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Friday, September 20, 2019  Spokane, Washington  Est. May 19, 1883
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News >  Spokane

Observers: Availability, affordability returning to West Coast markets

Although sellers still maintain the upper hand in Seattle with low inventory and high prices, homes sat on the market for about 70 days in January, up from 55 days a year prior. (Tribune News Service)
Although sellers still maintain the upper hand in Seattle with low inventory and high prices, homes sat on the market for about 70 days in January, up from 55 days a year prior. (Tribune News Service)

With West Coast real estate markets improving for buyers as homes remaini for sale longer in cities such as San Jose and Seattle, indications are Spokane’s market could also experience a cool down, local real estate professionals say.

The shift is occurring where home values have risen significantly in the past six years on the West Coast, suggesting those areas have hit an affordability ceiling as price cuts become common and homes more likely to sell below their listing price, according to home-search website Trulia.

It’s a better scenario for homebuyers in Seattle, wheremore properties are on the market this year compared with 2018. Prices are slowly adjusting to healthy levels and there’s a reduction in multiple offer situations, said Will Springer, broker with John L. Scott in Seattle.

“Home price increases have slowed, and I think that suggests prices have gotten slightly ahead of what buyers are willing to pay,” Springer said. “Homes are sitting on the market longer now, giving buyers more time to ponder. Buyers are more in control of their buying destiny compared with a year ago.”

Spokane – also a seller’s market – is experiencing a housing shortage. But, there’s reason to believe the area will see inventory jump in the next year or two as construction ramps up to meet housing demand and the market returns to what is considered a healthy level, said Rob Higgins, executive officer for the Spokane Association of Realtors.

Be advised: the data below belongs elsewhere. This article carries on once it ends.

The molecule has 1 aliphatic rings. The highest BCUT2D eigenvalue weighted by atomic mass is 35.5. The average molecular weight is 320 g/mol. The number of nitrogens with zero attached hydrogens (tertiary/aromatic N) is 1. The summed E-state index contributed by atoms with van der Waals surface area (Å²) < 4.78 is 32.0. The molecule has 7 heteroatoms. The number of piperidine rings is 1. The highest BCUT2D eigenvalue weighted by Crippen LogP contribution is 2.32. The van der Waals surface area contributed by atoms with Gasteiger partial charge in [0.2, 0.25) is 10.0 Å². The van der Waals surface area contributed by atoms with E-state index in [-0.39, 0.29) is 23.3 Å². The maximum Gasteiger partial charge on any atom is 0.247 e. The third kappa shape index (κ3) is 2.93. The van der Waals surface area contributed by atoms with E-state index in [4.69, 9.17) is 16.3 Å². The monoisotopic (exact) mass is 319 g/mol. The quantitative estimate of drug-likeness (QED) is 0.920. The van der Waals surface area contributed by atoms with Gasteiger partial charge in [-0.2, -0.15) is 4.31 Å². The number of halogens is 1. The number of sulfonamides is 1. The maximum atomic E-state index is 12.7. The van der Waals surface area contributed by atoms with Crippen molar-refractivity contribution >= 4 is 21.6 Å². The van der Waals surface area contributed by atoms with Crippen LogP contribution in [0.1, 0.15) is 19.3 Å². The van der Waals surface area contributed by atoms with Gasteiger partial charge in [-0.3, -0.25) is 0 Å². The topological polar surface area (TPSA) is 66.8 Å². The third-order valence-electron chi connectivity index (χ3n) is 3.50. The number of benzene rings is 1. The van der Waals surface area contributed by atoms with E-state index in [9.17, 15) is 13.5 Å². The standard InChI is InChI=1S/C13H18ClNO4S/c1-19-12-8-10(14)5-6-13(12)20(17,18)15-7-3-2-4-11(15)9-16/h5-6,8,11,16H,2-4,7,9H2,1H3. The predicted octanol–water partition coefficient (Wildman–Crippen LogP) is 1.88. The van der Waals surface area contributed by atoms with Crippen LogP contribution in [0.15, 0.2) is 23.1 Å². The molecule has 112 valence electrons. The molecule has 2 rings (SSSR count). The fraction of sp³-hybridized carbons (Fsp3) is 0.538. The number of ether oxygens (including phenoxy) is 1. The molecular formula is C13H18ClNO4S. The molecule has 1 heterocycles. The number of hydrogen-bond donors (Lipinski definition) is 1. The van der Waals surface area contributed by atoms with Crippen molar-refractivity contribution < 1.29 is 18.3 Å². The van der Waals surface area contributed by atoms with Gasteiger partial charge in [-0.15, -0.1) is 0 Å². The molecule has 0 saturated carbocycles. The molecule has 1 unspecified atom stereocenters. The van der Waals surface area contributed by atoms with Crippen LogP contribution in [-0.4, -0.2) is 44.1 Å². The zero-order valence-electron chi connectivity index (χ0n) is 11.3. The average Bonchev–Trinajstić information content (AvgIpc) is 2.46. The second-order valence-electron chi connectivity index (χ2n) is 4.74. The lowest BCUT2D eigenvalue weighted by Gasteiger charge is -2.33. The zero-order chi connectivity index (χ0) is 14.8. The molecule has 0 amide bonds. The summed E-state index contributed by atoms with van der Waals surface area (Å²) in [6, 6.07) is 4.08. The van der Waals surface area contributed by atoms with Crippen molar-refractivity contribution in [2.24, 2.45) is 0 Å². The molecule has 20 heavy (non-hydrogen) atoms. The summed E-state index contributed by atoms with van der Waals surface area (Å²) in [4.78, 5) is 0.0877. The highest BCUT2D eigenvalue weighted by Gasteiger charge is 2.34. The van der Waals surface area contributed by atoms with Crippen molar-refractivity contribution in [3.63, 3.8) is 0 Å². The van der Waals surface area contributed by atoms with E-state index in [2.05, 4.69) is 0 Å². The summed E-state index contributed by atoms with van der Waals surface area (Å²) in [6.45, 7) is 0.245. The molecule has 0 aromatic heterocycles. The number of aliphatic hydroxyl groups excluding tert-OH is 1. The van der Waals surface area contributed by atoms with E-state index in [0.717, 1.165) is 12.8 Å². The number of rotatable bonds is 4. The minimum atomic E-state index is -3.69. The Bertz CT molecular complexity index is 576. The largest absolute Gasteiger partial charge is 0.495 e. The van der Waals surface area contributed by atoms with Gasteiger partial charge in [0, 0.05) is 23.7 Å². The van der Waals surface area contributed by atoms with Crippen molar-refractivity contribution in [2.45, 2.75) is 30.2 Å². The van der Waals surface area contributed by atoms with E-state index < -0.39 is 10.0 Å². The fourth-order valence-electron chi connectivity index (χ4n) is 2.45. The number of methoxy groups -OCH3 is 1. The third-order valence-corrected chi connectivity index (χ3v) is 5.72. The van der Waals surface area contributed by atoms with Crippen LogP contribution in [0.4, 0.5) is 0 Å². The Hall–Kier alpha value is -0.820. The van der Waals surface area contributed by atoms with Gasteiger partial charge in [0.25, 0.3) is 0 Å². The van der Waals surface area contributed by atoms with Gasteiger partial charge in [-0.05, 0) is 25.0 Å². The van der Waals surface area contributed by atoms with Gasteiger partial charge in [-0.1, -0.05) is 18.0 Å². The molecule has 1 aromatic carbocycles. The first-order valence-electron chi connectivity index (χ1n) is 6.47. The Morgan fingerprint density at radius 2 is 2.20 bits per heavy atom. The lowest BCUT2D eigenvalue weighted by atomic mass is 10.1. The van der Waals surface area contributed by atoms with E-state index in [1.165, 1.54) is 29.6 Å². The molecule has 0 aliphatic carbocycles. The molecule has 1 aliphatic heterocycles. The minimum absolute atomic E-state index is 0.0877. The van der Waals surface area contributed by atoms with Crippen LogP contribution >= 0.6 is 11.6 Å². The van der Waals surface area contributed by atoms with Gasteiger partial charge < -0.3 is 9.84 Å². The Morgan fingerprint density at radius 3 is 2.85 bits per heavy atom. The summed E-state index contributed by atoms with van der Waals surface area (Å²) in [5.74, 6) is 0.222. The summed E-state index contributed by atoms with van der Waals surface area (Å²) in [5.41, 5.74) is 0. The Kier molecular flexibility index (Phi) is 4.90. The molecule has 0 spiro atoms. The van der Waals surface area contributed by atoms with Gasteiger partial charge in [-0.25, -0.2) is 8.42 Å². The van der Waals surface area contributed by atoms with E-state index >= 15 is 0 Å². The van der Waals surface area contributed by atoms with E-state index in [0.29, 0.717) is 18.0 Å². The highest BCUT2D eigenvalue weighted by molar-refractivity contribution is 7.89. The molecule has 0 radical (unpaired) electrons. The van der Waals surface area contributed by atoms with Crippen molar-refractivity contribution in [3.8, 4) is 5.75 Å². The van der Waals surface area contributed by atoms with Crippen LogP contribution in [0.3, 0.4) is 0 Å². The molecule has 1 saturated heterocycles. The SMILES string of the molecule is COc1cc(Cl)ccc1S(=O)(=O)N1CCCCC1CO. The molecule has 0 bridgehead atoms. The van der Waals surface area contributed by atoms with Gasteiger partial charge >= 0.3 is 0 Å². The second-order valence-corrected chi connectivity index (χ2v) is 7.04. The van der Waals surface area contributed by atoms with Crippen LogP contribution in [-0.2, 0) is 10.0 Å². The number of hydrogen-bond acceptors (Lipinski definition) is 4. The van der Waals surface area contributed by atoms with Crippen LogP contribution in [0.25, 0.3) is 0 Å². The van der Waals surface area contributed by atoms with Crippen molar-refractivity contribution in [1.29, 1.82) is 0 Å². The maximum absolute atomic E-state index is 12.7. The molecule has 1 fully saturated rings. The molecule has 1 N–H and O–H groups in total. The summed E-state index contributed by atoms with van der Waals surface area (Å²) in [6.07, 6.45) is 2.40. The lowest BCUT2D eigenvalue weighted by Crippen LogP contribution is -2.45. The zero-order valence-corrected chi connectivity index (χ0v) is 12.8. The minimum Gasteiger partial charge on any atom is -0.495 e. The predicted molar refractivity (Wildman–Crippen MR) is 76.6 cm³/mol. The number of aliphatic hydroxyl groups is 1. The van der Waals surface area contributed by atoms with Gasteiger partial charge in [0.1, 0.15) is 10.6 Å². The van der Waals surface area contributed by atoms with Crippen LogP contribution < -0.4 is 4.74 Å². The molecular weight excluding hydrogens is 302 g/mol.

“I have every reason to believe we’ll fall in line with what happened with the Seattle market, Higgins said. “It may be a year off or so. We’ll have to wait and see. Generally, what happens in Seattle happens in Spokane 18 months later in the real estate market. Now, they seem to be building their inventory, but quite frankly, it’s still considered a seller’s market.”

Although sellers still maintain the upper hand in Seattle with low inventory and high prices, homes sat on the market for about 70 days in January, up from 55 days a year prior. The share of listings with price cuts more than doubled over the same time period, from 6.2% to 13.9%, according to Trulia.

March median home price in Spokane rose more than 11 percent from a year earlier to $245,800 and the market contains just less than two of housing inventory, according to the Spokane Association of Realtors.

“We’ve had just fewer listings every year coming on the market,” said Julie Cope, broker with John L. Scott in Spokane. “It’s very hard, especially for the first-time homebuyer section, and they get beat out a lot.”

Homeowners looking to upsize or downsize are waiting for more homes to appear on the market before they list their properties, Cope said.

However, relief could be in sight for buyers because the real estate market is cyclical and trends in Spokane follow those in Seattle and elsewhere, Higgins said.

When Higgins attended a state real estate meeting close to two years ago, real estate agents in Seattle described scenarios of low inventory and multiple offers on homes.

Spokane is now mirroring that market, he said.

“A few years ago, Seattle’s market was just like ours is today,” he said. “We are starting to see a rebound on inventory. I’m hearing it at our national meetings and I think it will happen here.”

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